437 Tasting Notes
As noted before this tea is pretty fantastic. I would gladly keep it in my cupboard.
The liquor is reddish brown and is scented with stewed strawberry, vanilla, and a faint pastry/sugar cookie scent. There is an initial taste of cooked sweet berries, vanilla and a hint of cinnamon, followed by shortcrust pastry and a faint hint of woodiness from honeybush. There is a faint feeling of tartness and dryness at front of mouth. The balance of vanilla fruit and cinnamon is very nice.
A 2nd steep has more cinnamon, is sweeter, and leaves the fruit less defined.
A really nice tea. I slightly prefer the creaminess in Nina’s Gemini, but I would gladly rotate between the two of these teas.
The tea brews to the colour of a lighter cherry wood and smells of malt, cocoa, and a citrusy fruity note.
A lightly bitter malt dominates the taste, along with notes of cocoa, something vegetal and a powdery floral. The tea is smooth with no astringeny. This batch had very little natural sweetness and tasted a little thin compared to some assams I have had. The leaves were pretty broken, perhaps this batch is slightly old.
This is probably my lightest bergamot earl grey, but it is also my most versatile as it is easily drunk on its own but also blends very well with other teas and flavourings.
The tea brews to a translucent copper colour and smells of a light bergamot over a dark chocolate base.
The bergamot tastes of citrus, mild spice, and floral notes and mixes nicely with a sweet slightly citrusy and lightly astringent tea base which has hints of cherry.
The tea feels bright and lively to drink, despite having heavier malt and cocoa undertones. It has an aftertaste of sweet tea with citrus and spicy floral notes. It is a medium bodied tea. The flavour is pleasant and good for blending with other teas as the bergamot here is quite mild and blends at just above an equal balance with the natural flavours of the tea.
A nice earl grey for those who dislike strong bergamot or who want a tea for blending.
The dry leaves are a mix of colours ranging from olive to light to charcol brown and smell of fruit, bread and a sweet lily.
I brewed this tea at 40, 50, 60 70and 80s. The steeped tea ranged in colour from light straw to light peachy orange.
Through out two brewing sessions captured scents and flavours of fruit ranging from plum, peach, marmelade, dried apricot, banana and lemon , grain notes ranging from sweet corn, toast and sugar cookies, spice, cinnamon and faint nutmeg, cream, vanilla, and light floral notes ranging from a sweet lily to honeysuckle. The tea also had light sweet vegetal notes and a light astringency in the front of the mouth.
Many of the leaves of this tea were broken, however the pieces were fairly large and the tea was not bitter. It maintained a creamy mouthfeel followed by a light astringency in the front of the mouth through all the steeps.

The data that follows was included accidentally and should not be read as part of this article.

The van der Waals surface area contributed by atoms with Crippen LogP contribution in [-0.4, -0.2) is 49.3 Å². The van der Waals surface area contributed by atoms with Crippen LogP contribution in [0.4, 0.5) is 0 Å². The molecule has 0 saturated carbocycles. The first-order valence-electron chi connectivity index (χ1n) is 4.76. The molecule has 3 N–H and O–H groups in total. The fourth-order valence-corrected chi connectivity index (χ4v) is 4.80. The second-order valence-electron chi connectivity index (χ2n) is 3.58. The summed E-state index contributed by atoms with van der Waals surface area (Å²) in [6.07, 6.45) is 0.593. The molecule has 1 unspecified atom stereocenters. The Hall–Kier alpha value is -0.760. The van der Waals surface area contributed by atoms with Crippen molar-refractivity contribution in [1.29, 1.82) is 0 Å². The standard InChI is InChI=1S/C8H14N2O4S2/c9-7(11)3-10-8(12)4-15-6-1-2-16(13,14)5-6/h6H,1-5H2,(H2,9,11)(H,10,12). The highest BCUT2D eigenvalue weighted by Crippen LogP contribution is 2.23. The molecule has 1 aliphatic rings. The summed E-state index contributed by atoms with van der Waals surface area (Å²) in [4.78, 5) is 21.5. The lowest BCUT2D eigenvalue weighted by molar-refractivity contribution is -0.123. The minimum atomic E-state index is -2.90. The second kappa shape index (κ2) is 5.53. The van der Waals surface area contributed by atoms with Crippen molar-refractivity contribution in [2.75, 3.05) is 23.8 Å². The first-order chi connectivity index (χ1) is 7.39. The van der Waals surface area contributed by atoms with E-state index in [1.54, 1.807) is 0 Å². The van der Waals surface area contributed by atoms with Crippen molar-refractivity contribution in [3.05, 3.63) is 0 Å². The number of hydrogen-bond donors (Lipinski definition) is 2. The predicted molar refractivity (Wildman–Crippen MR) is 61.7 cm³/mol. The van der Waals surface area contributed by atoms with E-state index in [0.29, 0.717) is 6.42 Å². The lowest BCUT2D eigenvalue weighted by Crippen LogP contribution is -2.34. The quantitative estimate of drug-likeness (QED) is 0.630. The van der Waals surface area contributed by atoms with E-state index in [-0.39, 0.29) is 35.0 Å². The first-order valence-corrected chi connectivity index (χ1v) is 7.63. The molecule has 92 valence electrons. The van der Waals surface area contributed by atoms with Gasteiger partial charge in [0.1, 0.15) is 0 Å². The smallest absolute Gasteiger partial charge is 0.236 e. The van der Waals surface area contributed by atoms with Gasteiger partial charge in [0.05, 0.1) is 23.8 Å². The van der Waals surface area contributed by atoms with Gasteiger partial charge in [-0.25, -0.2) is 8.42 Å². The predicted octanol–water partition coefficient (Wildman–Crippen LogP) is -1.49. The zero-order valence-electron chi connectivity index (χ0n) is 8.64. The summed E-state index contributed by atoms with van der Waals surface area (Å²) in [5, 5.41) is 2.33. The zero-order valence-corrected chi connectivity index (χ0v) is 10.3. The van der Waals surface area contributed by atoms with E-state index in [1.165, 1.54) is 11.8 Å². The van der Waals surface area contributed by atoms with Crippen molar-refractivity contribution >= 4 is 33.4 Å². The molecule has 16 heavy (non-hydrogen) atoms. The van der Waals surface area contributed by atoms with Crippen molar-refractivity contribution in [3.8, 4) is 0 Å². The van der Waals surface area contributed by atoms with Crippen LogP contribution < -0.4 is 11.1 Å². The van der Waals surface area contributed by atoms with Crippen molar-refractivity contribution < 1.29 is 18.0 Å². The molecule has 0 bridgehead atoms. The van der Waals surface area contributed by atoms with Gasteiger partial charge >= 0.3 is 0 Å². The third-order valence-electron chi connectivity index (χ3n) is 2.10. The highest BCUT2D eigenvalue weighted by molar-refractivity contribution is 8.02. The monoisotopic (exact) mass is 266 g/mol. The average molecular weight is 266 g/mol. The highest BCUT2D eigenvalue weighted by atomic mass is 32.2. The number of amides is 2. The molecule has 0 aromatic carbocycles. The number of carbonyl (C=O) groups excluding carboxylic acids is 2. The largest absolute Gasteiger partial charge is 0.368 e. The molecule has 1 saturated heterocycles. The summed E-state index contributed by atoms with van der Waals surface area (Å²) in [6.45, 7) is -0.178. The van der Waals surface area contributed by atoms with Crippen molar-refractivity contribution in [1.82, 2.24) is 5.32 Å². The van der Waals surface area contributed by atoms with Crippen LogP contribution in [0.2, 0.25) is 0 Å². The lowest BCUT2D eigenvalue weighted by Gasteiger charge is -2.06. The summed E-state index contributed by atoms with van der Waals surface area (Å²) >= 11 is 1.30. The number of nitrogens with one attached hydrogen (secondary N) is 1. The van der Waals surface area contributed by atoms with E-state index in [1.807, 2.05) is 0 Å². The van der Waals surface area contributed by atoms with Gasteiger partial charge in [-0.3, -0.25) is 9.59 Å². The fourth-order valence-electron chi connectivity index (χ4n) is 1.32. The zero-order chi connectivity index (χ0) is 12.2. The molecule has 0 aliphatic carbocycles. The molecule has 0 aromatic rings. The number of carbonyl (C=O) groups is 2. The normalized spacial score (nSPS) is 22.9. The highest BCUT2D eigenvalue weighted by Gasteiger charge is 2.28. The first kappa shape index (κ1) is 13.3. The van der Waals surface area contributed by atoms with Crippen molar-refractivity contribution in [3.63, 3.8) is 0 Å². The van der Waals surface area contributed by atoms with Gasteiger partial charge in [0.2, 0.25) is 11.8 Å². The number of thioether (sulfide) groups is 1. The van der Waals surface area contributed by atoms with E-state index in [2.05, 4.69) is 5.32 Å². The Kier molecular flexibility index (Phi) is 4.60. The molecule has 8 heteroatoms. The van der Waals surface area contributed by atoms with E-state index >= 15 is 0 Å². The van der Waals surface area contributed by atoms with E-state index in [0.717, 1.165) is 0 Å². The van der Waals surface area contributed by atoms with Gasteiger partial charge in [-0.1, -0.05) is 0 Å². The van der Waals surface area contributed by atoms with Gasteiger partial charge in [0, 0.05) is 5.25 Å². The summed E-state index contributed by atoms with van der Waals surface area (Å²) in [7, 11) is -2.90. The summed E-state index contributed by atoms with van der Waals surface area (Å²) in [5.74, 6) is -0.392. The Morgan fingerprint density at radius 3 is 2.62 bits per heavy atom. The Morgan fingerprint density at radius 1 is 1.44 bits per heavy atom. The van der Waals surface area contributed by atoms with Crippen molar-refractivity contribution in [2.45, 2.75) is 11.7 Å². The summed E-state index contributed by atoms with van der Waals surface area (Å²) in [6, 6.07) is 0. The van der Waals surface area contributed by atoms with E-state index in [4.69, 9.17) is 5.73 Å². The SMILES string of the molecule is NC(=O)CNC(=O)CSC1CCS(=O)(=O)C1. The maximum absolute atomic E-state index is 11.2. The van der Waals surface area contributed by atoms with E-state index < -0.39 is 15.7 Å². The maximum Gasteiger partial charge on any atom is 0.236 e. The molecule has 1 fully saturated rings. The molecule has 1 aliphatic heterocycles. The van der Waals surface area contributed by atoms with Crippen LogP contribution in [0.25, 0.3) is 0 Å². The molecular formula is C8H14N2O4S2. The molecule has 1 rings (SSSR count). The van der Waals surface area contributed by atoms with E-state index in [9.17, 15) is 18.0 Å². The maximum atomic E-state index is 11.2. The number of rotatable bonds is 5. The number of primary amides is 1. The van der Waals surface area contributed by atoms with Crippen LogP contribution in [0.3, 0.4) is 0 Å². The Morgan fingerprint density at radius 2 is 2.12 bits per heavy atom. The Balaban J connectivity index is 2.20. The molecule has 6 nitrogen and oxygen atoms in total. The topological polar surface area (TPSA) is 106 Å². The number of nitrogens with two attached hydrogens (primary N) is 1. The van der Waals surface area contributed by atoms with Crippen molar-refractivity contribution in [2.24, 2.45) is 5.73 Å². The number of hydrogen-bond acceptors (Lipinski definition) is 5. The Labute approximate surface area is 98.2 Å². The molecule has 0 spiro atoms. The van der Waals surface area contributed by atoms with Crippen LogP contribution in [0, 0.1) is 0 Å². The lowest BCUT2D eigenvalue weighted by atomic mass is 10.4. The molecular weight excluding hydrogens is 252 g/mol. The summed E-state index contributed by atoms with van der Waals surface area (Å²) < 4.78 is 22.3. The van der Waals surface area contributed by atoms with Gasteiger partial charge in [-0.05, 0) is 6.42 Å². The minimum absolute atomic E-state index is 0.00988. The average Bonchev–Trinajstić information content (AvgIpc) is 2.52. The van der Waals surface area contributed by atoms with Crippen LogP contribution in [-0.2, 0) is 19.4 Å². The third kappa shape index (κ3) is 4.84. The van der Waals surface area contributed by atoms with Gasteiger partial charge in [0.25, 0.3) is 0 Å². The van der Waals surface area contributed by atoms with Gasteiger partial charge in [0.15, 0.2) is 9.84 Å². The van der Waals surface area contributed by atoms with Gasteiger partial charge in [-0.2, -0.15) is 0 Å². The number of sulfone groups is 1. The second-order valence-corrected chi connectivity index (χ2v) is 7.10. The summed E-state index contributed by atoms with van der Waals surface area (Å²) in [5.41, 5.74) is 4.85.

Overall the tea was pleasant with a lot of complexity in flavour. The flavour was not excessively sweet or intense. However I think I enjoyed the TKY in this series more because I enjoyed the spiciness in it more.
Unlike the first tea I had from this company this tea actually has a good deal of scent and flavour. The dry leaves actually smell like strawberries coated in vanilla sugar and have obvious fairly chunky pieces of vanilla and coconut.
The tea brews to a transluent copper colour and smells slightly like blanched almond and cocoa over a powdery floral sweet note.
Over the first sips there is a hint of cocoa, vanilla and coonut and a slightly spicy woodsy powdery floral note similar to some insense. The first half of the cup lacks the fruity notes that rum usually has, and has slighty bitter vegetal base notes blended with cocoa. It is moderately astringent. There is a slight reference to cream and an
aftertaste that references a dark toffee without the sweetness. As I sip the flavour has some of the slightly woody tones you get from the home made cane alcohol I had in Ecuador. As it cools it develops more fruity tones of strawberry and bananna above the cocoa. The final aftertaste and feel in mouth is of having eaten dark bitter chocolate.
The tea has an interesting mix of flavours it doesn’t quite reach the taste of the commercial rums we have in North America but it does reference a cruder rum flavour without a hint of the alcohol. Overall I think Davids version does a better job of capturing the taste of buttered rum. Having said this, the tea is pleasant enough that I will finish the tin.
This tea from Bolivia really requires one teabag per cup of water otherwise it brews weak. The tea smells like apple cider minus the spice, a bit like a warm version of cidre douce. The flavour is fairly mild sugar may help to strengthen the apple flavour. There is a faint hint of tartness you can feel on your teeth and a taste of diluted boxed apple juice. Its true to its flavour but the flavour could be a bit stronger for me.
This bagged white tea has a soft lemon scent leaning towards the smell of lemon verbena and cream. It brews dark for a white tea and tastes silky and sweet, with soft flavour of first cut light hay mixed with a soft baked goods lemon flavour with a hint of spice (referencing lemon thyme and thai basil) and wildflowers. Taste reminds me of a lemon custard or pudding, but not as sweet.
The smell of this tea reminds me of the lemony aspects of patchouli or of lemon mixed with a drop of juniper essential oil. The tea underneath is sweet but its flavour is mostly hidden by the fruity flavour above. It tastes of lemon and orange dried fruit with a touch of rind over a spicy bergamot. The tea base is lightly astringent with a touch of bitterness. there is a faint touch of something soft and floral. The tea is quite light in body. pleasant in the afternoon but not a must have for me.